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I have heard from numerous people that there are opinions within Orthodox halacha that permit using pirated computer software. I have never seen this sourced or printed anywhere but only things like "I spoke to a rabbi once" or "my friend researched this extensively and it's ok.".

Can anyone share sources or names of poskim who are on record allowing use of pirated computer software?

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Related: judaism.stackexchange.com/q/9473 – msh210 Sep 15 '13 at 14:26
    
Related: judaism.stackexchange.com/q/18022 – msh210 Sep 15 '13 at 14:29
    
aishdas.org/asp/copyright – Micha Berger Dec 30 '15 at 16:35
    
Related to the dina d'malchusa dina aspect underlying this question: judaism.stackexchange.com/q/9817 and judaism.stackexchange.com/q/38386. Related to another of the halachic issues that may have a bearing on the question (namely, the validity of EULAs): judaism.stackexchange.com/q/13577 (and perhaps also judaism.stackexchange.com/q/37913). – Fred Jan 4 at 9:18

In the Talmud, it is stated that if you lose something that you know cannot be returned to you (e.g., if a river overflows or if it had no identifiers), even though you know it's yours, you lose all hope of getting it back and therefore, it's as good as gone.

If I find something like that, I could safely assume that the owner lost hope of getting it back and I can use it.

Some Rabbis (like Rav Dov Lior), assume that anything that was uploaded to the Internet is the same as a lost object.

Therefor, you can download anything from the internet (even though uploading is prohibited).

edit: source in Hebrew for this answer

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Thanks for the sourced answer and welcome to Mi Yodeya! I hope you stick around and enjoy the site. – msh210 Sep 15 '13 at 14:31

I cannot provide the name of a posek allowing the use of pirated software. Most Internet references to rabbanim allowing this are anonymous and along the lines of "a friend has told me", "I heard from", etc.

@thepoosh cites R Dov Lior as allowing it but it is not at all clear that the laws of asheivat aveida (lost objects) apply to this case as the publisher didn't lose the software; instead it was stolen from him. The analogy with iyush (abandon) may not apply either as the publisher would very likely ask the site to take down stolen software if he was aware of them. R Dov Lior has a history of controversial statements (cf. his Wikipedia entry) and without taking away from his greatness in Torah he is not a mainstream posek.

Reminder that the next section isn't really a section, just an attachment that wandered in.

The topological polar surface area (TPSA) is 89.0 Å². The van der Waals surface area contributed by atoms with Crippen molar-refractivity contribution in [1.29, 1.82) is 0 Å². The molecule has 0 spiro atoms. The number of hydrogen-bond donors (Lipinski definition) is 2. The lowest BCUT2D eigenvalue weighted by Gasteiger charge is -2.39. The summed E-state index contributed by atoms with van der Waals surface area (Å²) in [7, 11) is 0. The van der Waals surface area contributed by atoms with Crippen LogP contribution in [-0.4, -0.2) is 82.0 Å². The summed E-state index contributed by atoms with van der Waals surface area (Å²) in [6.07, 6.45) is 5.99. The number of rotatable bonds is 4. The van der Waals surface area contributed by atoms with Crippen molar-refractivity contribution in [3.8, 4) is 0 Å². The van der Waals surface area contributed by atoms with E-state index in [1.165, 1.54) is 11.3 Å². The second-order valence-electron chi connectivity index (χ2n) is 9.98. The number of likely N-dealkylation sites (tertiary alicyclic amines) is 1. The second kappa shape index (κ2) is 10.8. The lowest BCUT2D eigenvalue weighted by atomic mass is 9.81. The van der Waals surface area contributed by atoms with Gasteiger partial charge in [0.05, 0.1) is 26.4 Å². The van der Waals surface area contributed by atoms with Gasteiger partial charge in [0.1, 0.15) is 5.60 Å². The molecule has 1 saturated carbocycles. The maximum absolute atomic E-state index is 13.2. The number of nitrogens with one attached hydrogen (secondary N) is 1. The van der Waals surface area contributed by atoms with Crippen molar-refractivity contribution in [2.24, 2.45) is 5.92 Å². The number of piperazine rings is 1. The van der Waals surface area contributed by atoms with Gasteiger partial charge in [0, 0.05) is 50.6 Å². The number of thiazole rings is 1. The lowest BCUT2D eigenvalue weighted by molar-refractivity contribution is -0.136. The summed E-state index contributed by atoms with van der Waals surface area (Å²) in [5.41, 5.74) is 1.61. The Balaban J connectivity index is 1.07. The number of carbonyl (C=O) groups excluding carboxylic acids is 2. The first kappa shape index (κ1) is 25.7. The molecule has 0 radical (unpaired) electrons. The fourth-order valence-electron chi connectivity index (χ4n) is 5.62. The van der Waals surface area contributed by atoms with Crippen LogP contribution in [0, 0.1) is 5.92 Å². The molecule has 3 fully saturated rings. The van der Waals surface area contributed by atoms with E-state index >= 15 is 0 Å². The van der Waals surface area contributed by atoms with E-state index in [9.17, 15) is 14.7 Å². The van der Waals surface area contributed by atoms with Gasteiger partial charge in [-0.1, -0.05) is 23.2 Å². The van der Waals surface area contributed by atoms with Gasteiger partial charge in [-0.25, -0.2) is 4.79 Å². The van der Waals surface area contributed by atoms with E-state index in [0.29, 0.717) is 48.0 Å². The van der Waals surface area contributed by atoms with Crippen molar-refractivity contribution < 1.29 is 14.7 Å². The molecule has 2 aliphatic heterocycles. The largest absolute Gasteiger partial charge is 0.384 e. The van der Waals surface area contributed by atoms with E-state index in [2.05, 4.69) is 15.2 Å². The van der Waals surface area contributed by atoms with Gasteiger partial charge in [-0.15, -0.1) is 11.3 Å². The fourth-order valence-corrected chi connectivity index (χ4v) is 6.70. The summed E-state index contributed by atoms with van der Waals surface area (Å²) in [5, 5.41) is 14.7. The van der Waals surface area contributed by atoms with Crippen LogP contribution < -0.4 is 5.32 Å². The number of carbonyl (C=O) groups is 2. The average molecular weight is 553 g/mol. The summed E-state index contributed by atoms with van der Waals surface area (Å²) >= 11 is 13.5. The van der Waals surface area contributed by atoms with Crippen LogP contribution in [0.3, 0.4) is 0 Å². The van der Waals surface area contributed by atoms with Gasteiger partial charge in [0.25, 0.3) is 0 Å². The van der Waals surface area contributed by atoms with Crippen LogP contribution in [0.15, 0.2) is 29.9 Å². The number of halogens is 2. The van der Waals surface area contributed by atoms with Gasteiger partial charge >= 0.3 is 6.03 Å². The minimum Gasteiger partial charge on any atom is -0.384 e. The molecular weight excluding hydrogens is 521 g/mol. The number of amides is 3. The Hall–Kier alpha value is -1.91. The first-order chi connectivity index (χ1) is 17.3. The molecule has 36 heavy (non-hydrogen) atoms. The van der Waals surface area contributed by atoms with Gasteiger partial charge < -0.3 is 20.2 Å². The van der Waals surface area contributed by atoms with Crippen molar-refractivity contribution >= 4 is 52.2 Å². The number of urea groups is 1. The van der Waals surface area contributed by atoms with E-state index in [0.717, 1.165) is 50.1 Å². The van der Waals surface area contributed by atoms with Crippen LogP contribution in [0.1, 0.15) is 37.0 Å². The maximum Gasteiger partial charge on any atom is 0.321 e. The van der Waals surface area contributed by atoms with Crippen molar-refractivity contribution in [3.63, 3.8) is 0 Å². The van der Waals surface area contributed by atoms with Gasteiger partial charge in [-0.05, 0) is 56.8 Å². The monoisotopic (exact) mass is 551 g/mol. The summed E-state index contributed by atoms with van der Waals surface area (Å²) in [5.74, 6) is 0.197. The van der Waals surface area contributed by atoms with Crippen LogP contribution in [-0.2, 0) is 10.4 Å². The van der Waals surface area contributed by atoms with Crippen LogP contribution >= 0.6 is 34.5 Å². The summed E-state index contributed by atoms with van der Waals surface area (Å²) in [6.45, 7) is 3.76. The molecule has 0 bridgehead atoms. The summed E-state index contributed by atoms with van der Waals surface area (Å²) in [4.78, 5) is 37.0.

Instead, and for the avoidance of doubt, there are many poskim who explicitly forbid downloading copyrighted software, music or video.

For instance R Moshe Feinstein (Igrot Moshe, OC vol 4 40:19), prohibits copying physical items of music, movies, art, etc. to prevent others from losing money (see comments below for possible limitations to the analogy with online media).

The Rabbinical Council of America came out against this very clearly stating

Whereas the Internet has also enabled people to illegally download intellectual property covered by copyright, particularly music, thereby depriving record companies and artists of royalties due them by law; and whereas such downloading and deprivation of royalties constitutes theft which is clearly prohibited both by secular law and Halacha for both Jews and non-Jews

Therefore, the RCA hereby calls upon our entire community, including Jews of all ages, to desist from illegally downloading music, Jewish as well as secular, and other forms of entertainment, in order to comply with the requirements of Halacha and the law of the United States.